6 votes
Accepted

Bootstrap with QuantLib: Fair Swap or zero NPV

The problem is that you are not pricing the same thing, and for two reasons: The vanilla instruments you are pricing should start on spot date and have a maturity with that start as reference The ...
user avatar
  • 5,285
5 votes

Constructing yield curve directly from yield-to-maturity data

Unless all of your yields are par yields (yield of bonds trading at par), you'll get very unreliable results if you fit your curve using yields alone. This is because yields can be distorted by the ...
user avatar
  • 10.9k
5 votes
Accepted

How many parameters in a discount curve exponential spline fit?

I believe $N = 9$ is the default because the original paper, "Merrill Lynch Exponential Spline Model," used that value for the US Treasury market when the model was developed back in 1994. ...
user avatar
  • 10.9k
5 votes

Curve fitting under different regions and stitching

I hope I understood you correctly and that the following thoughts help you a bit. Reference point: Univariate curve fitting using splines With a univariate function $f(x)$ you can perform 1D spline ...
user avatar
  • 5,533
3 votes

What is the point of volatility curve fitting?

Pricing of vanillas is basically interpolation of existing (or past) quotes. It is easier to interpolate in implied volatility space , than in price space. Reasons are we need to interpolate in ...
user avatar
  • 796
3 votes

What is the point of volatility curve fitting?

If you want to compare quotes across markets or over time it can be useful to use fixed points: eg the 110%/90% points to compute skew or the +/-25 delta points for risk-reversal. You can't rely on ...
user avatar
  • 131
3 votes

Fitting Function for Skew

Why don't you just use SSVI (https://arxiv.org/abs/1204.0646) or maybe even eSSVI (https://papers.ssrn.com/sol3/papers.cfm?abstract_id=2971502)? With this parametric approaches an arbitrage free ...
user avatar
  • 248
3 votes
Accepted

Corporate Bond Yield Curve

Creating yield curves: Pick one fitting method and use it throughout e.g. a cubic spline interpolation Determine an approach that allocates bond securities in the dataset to a yield curve subset. e.g....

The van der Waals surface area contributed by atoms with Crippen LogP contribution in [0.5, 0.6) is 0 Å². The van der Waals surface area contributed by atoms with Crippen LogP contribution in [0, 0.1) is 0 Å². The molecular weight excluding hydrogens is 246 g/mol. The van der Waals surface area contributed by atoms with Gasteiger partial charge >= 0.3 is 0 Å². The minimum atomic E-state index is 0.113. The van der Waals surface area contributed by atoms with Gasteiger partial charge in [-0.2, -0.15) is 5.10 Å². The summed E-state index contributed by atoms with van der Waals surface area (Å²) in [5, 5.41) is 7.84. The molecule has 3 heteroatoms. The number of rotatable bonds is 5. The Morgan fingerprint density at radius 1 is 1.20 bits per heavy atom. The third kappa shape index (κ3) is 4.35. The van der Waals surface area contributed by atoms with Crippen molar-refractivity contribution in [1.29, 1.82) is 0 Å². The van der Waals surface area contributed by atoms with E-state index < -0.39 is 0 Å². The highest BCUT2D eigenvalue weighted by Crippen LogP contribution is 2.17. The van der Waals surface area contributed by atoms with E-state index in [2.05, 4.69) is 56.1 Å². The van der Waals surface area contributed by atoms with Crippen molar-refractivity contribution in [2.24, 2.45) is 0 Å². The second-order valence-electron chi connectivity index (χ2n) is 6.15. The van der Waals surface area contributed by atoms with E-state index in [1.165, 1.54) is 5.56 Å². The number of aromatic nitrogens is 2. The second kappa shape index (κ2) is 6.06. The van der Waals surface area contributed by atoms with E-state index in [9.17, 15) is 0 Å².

user avatar
  • 929
3 votes
Accepted

Bootstrapping OIS Curve with data from different days data

A curve is used to do calculations (e.g. discounting of cash flows) as of a given trade date. Bootstrapping a single curve for two different trade dates does not make sense. With the first set of ...
user avatar
3 votes

Vasicek yield curve

This is a relative value application of equilibrium term structure models. There are really two steps in this exercise: Step 1 is a calibration procedure that gets you the model "parameters" (i.e., ...
user avatar
  • 10.9k
3 votes
Accepted

Bloomberg Zero Coupon Rates

For the US Treasury market, zero coupon bonds are traded and they are called STRIPS. You can access them through "S GOVT" (coupon Strips) or "SP GOVT" (principal strips) on BBG. With regard to ...
user avatar
  • 10.9k
2 votes

Yield curve interpolation at (very) short horizons

It depends on the market you're interested in and what the curve is used for. To build the USD swap curve, for example, you've got a ton of information available from actively traded market ...
user avatar
  • 10.9k
2 votes

Skewed Student t distribution MLE and Simulation

Can you not just measure the moments of your data, and then use them to find mu and v? where the second simplifies to
user avatar
  • 2,406
2 votes
Accepted

QuantLib FittedBondDiscountCurve fitResults [Error]

There seems to be a problem in the QuantLib code with using a face amount other than 100. If you initialize your bond helpers with face amount = 100 and rescale your price accordingly, the fit ...
user avatar
2 votes
Accepted

How to Parameterize a Bond Yield Curve?